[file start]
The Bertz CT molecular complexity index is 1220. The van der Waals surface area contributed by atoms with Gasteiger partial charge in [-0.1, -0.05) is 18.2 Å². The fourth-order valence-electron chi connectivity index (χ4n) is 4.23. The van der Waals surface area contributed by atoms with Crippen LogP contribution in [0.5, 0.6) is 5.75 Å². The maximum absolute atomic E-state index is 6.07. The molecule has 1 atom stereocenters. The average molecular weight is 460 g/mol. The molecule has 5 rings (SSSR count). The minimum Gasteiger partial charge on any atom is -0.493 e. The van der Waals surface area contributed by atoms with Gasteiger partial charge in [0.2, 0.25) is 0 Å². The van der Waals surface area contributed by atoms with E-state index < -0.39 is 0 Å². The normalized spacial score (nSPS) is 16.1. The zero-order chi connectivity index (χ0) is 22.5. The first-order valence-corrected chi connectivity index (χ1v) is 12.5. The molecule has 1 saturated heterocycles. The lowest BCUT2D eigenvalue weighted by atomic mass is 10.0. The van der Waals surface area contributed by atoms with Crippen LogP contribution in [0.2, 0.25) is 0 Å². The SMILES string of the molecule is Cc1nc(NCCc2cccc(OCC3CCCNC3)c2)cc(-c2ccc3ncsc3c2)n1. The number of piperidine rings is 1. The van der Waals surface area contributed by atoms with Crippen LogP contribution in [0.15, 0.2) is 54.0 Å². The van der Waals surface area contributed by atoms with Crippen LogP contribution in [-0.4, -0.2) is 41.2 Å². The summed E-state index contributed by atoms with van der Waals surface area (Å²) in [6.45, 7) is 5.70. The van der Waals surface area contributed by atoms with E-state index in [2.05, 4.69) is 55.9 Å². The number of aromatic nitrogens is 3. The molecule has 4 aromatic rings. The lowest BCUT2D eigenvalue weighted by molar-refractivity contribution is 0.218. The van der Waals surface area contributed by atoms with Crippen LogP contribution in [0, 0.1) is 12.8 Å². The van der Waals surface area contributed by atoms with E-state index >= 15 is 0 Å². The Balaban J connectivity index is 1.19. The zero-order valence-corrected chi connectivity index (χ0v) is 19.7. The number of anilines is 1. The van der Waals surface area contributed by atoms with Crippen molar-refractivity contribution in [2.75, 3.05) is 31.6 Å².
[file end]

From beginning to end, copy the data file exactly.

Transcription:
The Bertz CT molecular complexity index is 1220. The van der Waals surface area contributed by atoms with Gasteiger partial charge in [-0.1, -0.05) is 18.2 Å². The fourth-order valence-electron chi connectivity index (χ4n) is 4.23. The van der Waals surface area contributed by atoms with Crippen LogP contribution in [0.5, 0.6) is 5.75 Å². The maximum absolute atomic E-state index is 6.07. The molecule has 1 atom stereocenters. The average molecular weight is 460 g/mol. The molecule has 5 rings (SSSR count). The minimum Gasteiger partial charge on any atom is -0.493 e. The van der Waals surface area contributed by atoms with Gasteiger partial charge in [0.2, 0.25) is 0 Å². The van der Waals surface area contributed by atoms with E-state index < -0.39 is 0 Å². The normalized spacial score (nSPS) is 16.1. The zero-order chi connectivity index (χ0) is 22.5. The first-order valence-corrected chi connectivity index (χ1v) is 12.5. The molecule has 1 saturated heterocycles. The lowest BCUT2D eigenvalue weighted by atomic mass is 10.0. The van der Waals surface area contributed by atoms with Crippen LogP contribution in [0.2, 0.25) is 0 Å². The SMILES string of the molecule is Cc1nc(NCCc2cccc(OCC3CCCNC3)c2)cc(-c2ccc3ncsc3c2)n1. The number of piperidine rings is 1. The van der Waals surface area contributed by atoms with Crippen LogP contribution in [0.15, 0.2) is 54.0 Å². The van der Waals surface area contributed by atoms with Crippen LogP contribution in [-0.4, -0.2) is 41.2 Å². The summed E-state index contributed by atoms with van der Waals surface area (Å²) in [6.45, 7) is 5.70. The van der Waals surface area contributed by atoms with E-state index in [2.05, 4.69) is 55.9 Å². The number of aromatic nitrogens is 3. The molecule has 4 aromatic rings. The lowest BCUT2D eigenvalue weighted by molar-refractivity contribution is 0.218. The van der Waals surface area contributed by atoms with Crippen LogP contribution in [0, 0.1) is 12.8 Å². The van der Waals surface area contributed by atoms with E-state index >= 15 is 0 Å². The Balaban J connectivity index is 1.19. The zero-order valence-corrected chi connectivity index (χ0v) is 19.7. The number of anilines is 1. The van der Waals surface area contributed by atoms with Crippen molar-refractivity contribution in [2.75, 3.05) is 31.6 Å².